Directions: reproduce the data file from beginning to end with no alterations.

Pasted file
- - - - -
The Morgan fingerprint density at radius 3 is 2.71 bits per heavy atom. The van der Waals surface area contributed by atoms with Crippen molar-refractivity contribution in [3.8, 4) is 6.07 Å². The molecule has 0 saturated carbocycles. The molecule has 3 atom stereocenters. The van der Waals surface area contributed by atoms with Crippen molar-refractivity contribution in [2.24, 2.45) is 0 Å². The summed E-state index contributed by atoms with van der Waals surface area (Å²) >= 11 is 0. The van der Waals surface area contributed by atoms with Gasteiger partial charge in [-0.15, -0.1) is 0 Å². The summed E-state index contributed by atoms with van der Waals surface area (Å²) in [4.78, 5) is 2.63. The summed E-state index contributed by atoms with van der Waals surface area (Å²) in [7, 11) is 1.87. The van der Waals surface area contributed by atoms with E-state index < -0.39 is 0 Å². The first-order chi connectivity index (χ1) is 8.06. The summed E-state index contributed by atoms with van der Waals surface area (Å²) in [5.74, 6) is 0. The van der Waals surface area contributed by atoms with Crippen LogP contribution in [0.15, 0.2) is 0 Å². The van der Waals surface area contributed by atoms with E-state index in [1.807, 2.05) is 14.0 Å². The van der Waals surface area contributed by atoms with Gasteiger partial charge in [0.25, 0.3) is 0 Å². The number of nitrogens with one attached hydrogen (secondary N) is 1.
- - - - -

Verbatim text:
The Morgan fingerprint density at radius 3 is 2.71 bits per heavy atom. The van der Waals surface area contributed by atoms with Crippen molar-refractivity contribution in [3.8, 4) is 6.07 Å². The molecule has 0 saturated carbocycles. The molecule has 3 atom stereocenters. The van der Waals surface area contributed by atoms with Crippen molar-refractivity contribution in [2.24, 2.45) is 0 Å². The summed E-state index contributed by atoms with van der Waals surface area (Å²) >= 11 is 0. The van der Waals surface area contributed by atoms with Gasteiger partial charge in [-0.15, -0.1) is 0 Å². The summed E-state index contributed by atoms with van der Waals surface area (Å²) in [4.78, 5) is 2.63. The summed E-state index contributed by atoms with van der Waals surface area (Å²) in [7, 11) is 1.87. The van der Waals surface area contributed by atoms with E-state index < -0.39 is 0 Å². The first-order chi connectivity index (χ1) is 8.06. The summed E-state index contributed by atoms with van der Waals surface area (Å²) in [5.74, 6) is 0. The van der Waals surface area contributed by atoms with Crippen LogP contribution in [0.15, 0.2) is 0 Å². The van der Waals surface area contributed by atoms with E-state index in [1.807, 2.05) is 14.0 Å². The van der Waals surface area contributed by atoms with Gasteiger partial charge in [0.25, 0.3) is 0 Å². The number of nitrogens with one attached hydrogen (secondary N) is 1.